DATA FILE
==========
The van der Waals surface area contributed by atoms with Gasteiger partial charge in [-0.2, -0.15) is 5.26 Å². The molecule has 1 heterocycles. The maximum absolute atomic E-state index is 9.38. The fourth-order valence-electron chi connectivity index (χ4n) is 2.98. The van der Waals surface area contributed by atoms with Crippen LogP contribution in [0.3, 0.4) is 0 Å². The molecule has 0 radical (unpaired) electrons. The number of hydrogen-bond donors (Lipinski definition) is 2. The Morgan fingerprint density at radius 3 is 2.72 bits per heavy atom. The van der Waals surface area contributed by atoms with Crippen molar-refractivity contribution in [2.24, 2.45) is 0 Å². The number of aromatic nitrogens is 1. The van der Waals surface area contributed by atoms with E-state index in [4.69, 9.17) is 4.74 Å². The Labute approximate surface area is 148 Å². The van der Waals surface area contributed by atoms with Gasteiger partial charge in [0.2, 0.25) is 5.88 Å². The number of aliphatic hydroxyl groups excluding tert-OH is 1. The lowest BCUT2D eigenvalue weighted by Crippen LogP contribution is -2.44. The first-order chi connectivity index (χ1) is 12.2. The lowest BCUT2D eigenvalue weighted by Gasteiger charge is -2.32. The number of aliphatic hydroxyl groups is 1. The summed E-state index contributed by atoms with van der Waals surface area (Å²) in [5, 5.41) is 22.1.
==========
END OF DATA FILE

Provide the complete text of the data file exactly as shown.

The van der Waals surface area contributed by atoms with Gasteiger partial charge in [-0.2, -0.15) is 5.26 Å². The molecule has 1 heterocycles. The maximum absolute atomic E-state index is 9.38. The fourth-order valence-electron chi connectivity index (χ4n) is 2.98. The van der Waals surface area contributed by atoms with Crippen LogP contribution in [0.3, 0.4) is 0 Å². The molecule has 0 radical (unpaired) electrons. The number of hydrogen-bond donors (Lipinski definition) is 2. The Morgan fingerprint density at radius 3 is 2.72 bits per heavy atom. The van der Waals surface area contributed by atoms with Crippen molar-refractivity contribution in [2.24, 2.45) is 0 Å². The number of aromatic nitrogens is 1. The van der Waals surface area contributed by atoms with E-state index in [4.69, 9.17) is 4.74 Å². The Labute approximate surface area is 148 Å². The van der Waals surface area contributed by atoms with Gasteiger partial charge in [0.2, 0.25) is 5.88 Å². The number of aliphatic hydroxyl groups excluding tert-OH is 1. The lowest BCUT2D eigenvalue weighted by Crippen LogP contribution is -2.44. The first-order chi connectivity index (χ1) is 12.2. The lowest BCUT2D eigenvalue weighted by Gasteiger charge is -2.32. The number of aliphatic hydroxyl groups is 1. The summed E-state index contributed by atoms with van der Waals surface area (Å²) in [5, 5.41) is 22.1.